When I say you should write sentences "like" the first one, I mean write sentences that refer to specific events. For you it won't be about the time your mom came into your room and said something that changed the way you live your life and it won't be about the time you got arrested for underage drinking and your mom bailed you out of jail and then grounded you for six months and hired you a piano tutor. But it will be about something that actually happened and meant something specific to you.
Let's look at some phrases and sentences that shouldn't appear in your essay either at all, or without substantial revision.
1. "She has taught me how to be strong." Delete this. It's basically meaningless. It could mean that your mom taught you how to lift weights. It could me she taught you how to ignore homeless people asking you for a dollar. It could me she taught you how to endure constant disappointment. Because it could mean all of those things, it doesn't really mean anything.
2."She has taught me how to keep going through anything." The problem here is the same as the problem with the first phrase. What exactly did she teach you? What do you mean by "keep going through anything"? How exactly did what your mom taught you help you keep going? It would be better to delete the phrase and replace it with something like: "My mom helped me stop falling down by teaching me how to tie my shoe laces properly." Obviously that would be a trivial example of something your mother taught you, but it would have meaning.
3. "She is the person you can always turn to." Aside from the fact that you say "you" when you mean "I", the phrase is again an empty cliche. What does it mean "to turn" to someone? Can you give an example of a time you turned to your mom and explain what happened and how it helped change you?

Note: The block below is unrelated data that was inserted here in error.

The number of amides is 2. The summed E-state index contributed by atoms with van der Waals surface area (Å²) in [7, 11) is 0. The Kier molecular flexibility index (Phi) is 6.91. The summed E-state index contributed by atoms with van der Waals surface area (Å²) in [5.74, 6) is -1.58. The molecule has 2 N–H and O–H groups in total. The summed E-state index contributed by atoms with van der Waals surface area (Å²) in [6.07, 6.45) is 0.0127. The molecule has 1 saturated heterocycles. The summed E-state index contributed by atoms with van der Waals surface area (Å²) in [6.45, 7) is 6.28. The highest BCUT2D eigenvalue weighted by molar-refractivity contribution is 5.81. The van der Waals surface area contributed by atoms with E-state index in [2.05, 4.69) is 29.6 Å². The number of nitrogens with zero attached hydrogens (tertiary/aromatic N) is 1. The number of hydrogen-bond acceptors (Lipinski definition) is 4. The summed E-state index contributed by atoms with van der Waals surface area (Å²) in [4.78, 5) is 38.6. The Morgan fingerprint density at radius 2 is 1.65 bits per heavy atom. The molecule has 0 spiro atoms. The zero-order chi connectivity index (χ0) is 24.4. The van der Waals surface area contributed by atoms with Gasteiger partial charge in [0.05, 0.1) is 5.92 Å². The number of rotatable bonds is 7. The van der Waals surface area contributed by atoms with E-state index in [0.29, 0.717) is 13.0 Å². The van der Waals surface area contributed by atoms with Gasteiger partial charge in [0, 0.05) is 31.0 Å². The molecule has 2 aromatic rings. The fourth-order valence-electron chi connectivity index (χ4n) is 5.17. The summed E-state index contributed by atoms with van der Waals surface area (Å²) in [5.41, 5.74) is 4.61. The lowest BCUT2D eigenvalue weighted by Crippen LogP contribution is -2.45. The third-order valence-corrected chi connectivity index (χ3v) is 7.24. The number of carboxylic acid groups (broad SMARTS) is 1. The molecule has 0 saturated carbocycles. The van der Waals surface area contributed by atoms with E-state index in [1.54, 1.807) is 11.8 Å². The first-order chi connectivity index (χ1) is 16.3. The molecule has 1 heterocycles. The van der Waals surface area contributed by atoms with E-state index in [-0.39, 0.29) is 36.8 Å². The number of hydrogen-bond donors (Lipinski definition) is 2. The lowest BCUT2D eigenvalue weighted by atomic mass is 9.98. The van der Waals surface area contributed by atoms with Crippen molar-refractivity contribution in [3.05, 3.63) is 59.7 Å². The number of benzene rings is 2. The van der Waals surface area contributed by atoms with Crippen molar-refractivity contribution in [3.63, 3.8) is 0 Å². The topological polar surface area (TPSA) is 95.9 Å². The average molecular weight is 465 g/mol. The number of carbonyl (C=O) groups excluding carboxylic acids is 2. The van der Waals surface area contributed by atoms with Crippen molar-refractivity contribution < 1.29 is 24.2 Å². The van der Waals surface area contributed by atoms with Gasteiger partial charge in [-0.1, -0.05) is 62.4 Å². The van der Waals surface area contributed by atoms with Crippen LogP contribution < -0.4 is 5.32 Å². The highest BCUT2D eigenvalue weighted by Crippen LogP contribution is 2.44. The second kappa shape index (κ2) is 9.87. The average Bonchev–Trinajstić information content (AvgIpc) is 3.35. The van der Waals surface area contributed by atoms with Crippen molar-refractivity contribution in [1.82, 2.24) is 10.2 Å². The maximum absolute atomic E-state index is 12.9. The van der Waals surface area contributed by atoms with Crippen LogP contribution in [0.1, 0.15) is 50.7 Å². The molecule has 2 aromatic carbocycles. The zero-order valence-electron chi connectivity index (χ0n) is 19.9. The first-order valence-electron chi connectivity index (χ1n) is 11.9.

4. "She has pushed me to always do my best." What does "pushing" you entail? What does "doing your best" entail? Can you refer to a specific time when you were doing some specific thing and your mom said, "Hey, that's not good enough. You can do better. Start over"? Can you then explain what happened. Did you redo your painting and win an award, or rewrite your essay and get an A, or run faster and get a medal?
5. "My mom was there through it all" There, where? What does it mean to be "there"? What does "through it all" mean? Now in this case you do actually try to get more specific. You add "whether [note spelling; weather is the thing with wind and rain] it was breaking her bank for sports or all the late night sessions of homework to make sure I was satisfied with my grade." This is better, but still not specific enough and not clear enough (in fact, it sounds like your mom does your homework for you). Did your mom buy her clothes at Goodwill to pay for your ice-skating lessons? Did she sit down with you and go through your essay sentence by sentence to help you figure out what you were trying to say and how to say it?